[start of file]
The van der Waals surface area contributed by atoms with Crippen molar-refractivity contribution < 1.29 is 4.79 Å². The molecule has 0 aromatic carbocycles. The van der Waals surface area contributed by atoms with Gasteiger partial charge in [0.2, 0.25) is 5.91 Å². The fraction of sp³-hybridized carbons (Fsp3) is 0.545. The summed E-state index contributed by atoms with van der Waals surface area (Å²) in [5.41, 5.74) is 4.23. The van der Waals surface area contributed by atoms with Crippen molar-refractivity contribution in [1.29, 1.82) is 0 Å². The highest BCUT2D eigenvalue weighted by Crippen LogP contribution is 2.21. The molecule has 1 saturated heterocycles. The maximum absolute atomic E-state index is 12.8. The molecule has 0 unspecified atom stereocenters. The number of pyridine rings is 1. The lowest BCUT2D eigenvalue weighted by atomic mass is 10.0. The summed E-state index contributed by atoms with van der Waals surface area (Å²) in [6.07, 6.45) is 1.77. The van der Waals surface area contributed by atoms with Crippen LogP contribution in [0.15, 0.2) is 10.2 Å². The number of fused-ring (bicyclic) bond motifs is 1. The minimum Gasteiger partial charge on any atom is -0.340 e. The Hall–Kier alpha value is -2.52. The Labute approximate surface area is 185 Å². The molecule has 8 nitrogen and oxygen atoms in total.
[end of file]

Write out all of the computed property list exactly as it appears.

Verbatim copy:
The van der Waals surface area contributed by atoms with Crippen molar-refractivity contribution < 1.29 is 4.79 Å². The molecule has 0 aromatic carbocycles. The van der Waals surface area contributed by atoms with Gasteiger partial charge in [0.2, 0.25) is 5.91 Å². The fraction of sp³-hybridized carbons (Fsp3) is 0.545. The summed E-state index contributed by atoms with van der Waals surface area (Å²) in [5.41, 5.74) is 4.23. The van der Waals surface area contributed by atoms with Crippen molar-refractivity contribution in [1.29, 1.82) is 0 Å². The highest BCUT2D eigenvalue weighted by Crippen LogP contribution is 2.21. The molecule has 1 saturated heterocycles. The maximum absolute atomic E-state index is 12.8. The molecule has 0 unspecified atom stereocenters. The number of pyridine rings is 1. The lowest BCUT2D eigenvalue weighted by atomic mass is 10.0. The summed E-state index contributed by atoms with van der Waals surface area (Å²) in [6.07, 6.45) is 1.77. The van der Waals surface area contributed by atoms with Crippen LogP contribution in [0.15, 0.2) is 10.2 Å². The number of fused-ring (bicyclic) bond motifs is 1. The minimum Gasteiger partial charge on any atom is -0.340 e. The Hall–Kier alpha value is -2.52. The Labute approximate surface area is 185 Å². The molecule has 8 nitrogen and oxygen atoms in total.